The apparatus for treating ballast water of this embodiment is, as shown in FIG. 3, provided with the following structure. A sea water intake line 1 introduces sea water into a vessel. A coarse filter 2 removes coarse substances in the sea water introduced from the sea water intake line 1. A pump 3 introduces sea water or feeds ballast water in a ballast tank 9 (which will be explained later) to a filter 4. The filter 4 removes plankton existing in the sea water from which coarse substances are removed by the coarse filter 2. A chlorine bactericide supply apparatus 5A supplies chlorine bactericide to the sea water filtered by the filter 4 to destroy bacteria. A first venturi tube 7A introduces the sea water (filtered water) to which the chlorine bactericide has been added and generates cavitation in the sea water to destroy bacteria and plankton and also to diffuse the chlorine bactericide. A holding tank 14 holds the sea water to which the chlorine bactericide has been added for a prescribed time. A chlorine reducing agent supply apparatus 6B supplies chlorine reducing agent to the sea water fed from the holding tank 14. A second venturi tube 7B introduces the sea water to which the chlorine reducing agent is added, to generate cavitation, thereby diffusing the chlorine reducing agent in the sea water. An activated carbon treatment apparatus 16 introduces the treated sea water to which the chlorine reducing agent has been added, to carry out activated carbon treatment. A treated water feedpipe 8 feeds the sea water which has been treated with activated carbon to the ballast tank 9 (which will be explained later). The ballast tank 9 keeps the treated sea water fed from a treated water feedpipe 8. A water discharge line 10 discharges the ballast water kept in the ballast tank 9 into the sea. An untreated sea water feed line 11 feeds untreated sea water to the ballast tank 9. A ballast water supply line 12 feeds the untreated ballast water in the ballast tank 9 to the filter 4 side. A treated water discharge line 13 discharges the ballast water obtained after the untreated ballast water is treated into the sea.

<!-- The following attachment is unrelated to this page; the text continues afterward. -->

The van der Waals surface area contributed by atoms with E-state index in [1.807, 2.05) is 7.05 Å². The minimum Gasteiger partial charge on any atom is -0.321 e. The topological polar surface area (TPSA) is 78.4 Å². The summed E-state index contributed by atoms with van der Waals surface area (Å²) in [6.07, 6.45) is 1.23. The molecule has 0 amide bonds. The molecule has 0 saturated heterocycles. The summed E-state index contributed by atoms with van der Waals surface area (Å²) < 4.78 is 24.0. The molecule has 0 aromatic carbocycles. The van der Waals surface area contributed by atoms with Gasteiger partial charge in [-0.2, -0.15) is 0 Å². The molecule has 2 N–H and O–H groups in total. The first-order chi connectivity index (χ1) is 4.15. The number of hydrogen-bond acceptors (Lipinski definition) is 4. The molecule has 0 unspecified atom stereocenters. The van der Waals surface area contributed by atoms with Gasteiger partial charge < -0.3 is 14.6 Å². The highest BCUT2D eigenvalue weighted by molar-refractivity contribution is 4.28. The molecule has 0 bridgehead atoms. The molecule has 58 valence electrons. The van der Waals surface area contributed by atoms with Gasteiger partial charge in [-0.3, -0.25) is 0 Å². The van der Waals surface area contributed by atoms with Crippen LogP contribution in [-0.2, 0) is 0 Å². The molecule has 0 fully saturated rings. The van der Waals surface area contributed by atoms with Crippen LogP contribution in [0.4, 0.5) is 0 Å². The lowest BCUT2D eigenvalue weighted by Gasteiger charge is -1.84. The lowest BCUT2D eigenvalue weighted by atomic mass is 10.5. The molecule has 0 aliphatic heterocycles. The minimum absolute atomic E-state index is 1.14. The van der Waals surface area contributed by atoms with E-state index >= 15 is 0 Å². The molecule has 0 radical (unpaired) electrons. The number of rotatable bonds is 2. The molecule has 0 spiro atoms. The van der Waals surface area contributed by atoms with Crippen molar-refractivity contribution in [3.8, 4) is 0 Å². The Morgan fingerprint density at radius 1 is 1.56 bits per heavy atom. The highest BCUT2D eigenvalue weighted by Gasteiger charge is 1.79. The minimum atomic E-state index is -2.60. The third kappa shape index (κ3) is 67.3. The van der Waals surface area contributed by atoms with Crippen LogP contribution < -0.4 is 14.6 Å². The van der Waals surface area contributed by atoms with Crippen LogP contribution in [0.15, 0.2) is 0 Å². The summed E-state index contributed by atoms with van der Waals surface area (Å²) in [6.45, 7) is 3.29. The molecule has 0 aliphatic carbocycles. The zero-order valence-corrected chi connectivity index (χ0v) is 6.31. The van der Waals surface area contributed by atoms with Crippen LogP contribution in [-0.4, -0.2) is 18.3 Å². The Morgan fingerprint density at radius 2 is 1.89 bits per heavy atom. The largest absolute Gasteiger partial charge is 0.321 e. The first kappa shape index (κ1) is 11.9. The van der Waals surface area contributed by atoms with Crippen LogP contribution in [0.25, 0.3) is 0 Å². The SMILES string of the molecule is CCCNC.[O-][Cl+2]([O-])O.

Each apparatus will be explained in more detail. Here, the coarse filter and the filter are the same as in Embodiment 1, explanations of these parts are omitted.